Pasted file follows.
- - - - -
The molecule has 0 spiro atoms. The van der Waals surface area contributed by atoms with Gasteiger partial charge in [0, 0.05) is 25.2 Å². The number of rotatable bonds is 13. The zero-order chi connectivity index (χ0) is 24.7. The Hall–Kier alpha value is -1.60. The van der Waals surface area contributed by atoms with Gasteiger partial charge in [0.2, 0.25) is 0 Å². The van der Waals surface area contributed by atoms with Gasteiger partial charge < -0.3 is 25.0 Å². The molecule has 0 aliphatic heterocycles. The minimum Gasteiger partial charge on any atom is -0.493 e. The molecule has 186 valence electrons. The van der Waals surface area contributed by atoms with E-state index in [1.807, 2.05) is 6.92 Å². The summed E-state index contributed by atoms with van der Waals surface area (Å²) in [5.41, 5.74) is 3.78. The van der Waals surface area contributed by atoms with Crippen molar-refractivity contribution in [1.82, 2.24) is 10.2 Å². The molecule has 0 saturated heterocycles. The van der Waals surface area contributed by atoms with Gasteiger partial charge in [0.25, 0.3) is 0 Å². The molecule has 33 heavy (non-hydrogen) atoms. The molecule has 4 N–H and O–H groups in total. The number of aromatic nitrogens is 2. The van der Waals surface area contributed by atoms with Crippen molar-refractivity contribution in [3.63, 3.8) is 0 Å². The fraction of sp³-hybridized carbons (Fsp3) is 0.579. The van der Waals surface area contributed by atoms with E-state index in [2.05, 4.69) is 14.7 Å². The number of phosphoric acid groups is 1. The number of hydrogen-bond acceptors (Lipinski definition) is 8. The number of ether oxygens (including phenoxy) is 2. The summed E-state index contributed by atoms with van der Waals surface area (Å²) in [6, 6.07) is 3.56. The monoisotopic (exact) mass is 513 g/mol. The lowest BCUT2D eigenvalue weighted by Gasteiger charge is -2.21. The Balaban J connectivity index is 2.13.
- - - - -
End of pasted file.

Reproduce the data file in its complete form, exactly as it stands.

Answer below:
The molecule has 0 spiro atoms. The van der Waals surface area contributed by atoms with Gasteiger partial charge in [0, 0.05) is 25.2 Å². The number of rotatable bonds is 13. The zero-order chi connectivity index (χ0) is 24.7. The Hall–Kier alpha value is -1.60. The van der Waals surface area contributed by atoms with Gasteiger partial charge in [0.2, 0.25) is 0 Å². The van der Waals surface area contributed by atoms with Gasteiger partial charge < -0.3 is 25.0 Å². The molecule has 0 aliphatic heterocycles. The minimum Gasteiger partial charge on any atom is -0.493 e. The molecule has 186 valence electrons. The van der Waals surface area contributed by atoms with E-state index in [1.807, 2.05) is 6.92 Å². The summed E-state index contributed by atoms with van der Waals surface area (Å²) in [5.41, 5.74) is 3.78. The van der Waals surface area contributed by atoms with Crippen molar-refractivity contribution in [1.82, 2.24) is 10.2 Å². The molecule has 0 saturated heterocycles. The van der Waals surface area contributed by atoms with Gasteiger partial charge in [0.25, 0.3) is 0 Å². The molecule has 33 heavy (non-hydrogen) atoms. The molecule has 4 N–H and O–H groups in total. The number of aromatic nitrogens is 2. The van der Waals surface area contributed by atoms with Crippen molar-refractivity contribution in [3.63, 3.8) is 0 Å². The fraction of sp³-hybridized carbons (Fsp3) is 0.579. The van der Waals surface area contributed by atoms with E-state index in [2.05, 4.69) is 14.7 Å². The number of phosphoric acid groups is 1. The number of hydrogen-bond acceptors (Lipinski definition) is 8. The number of ether oxygens (including phenoxy) is 2. The summed E-state index contributed by atoms with van der Waals surface area (Å²) in [6, 6.07) is 3.56. The monoisotopic (exact) mass is 513 g/mol. The lowest BCUT2D eigenvalue weighted by Gasteiger charge is -2.21. The Balaban J connectivity index is 2.13.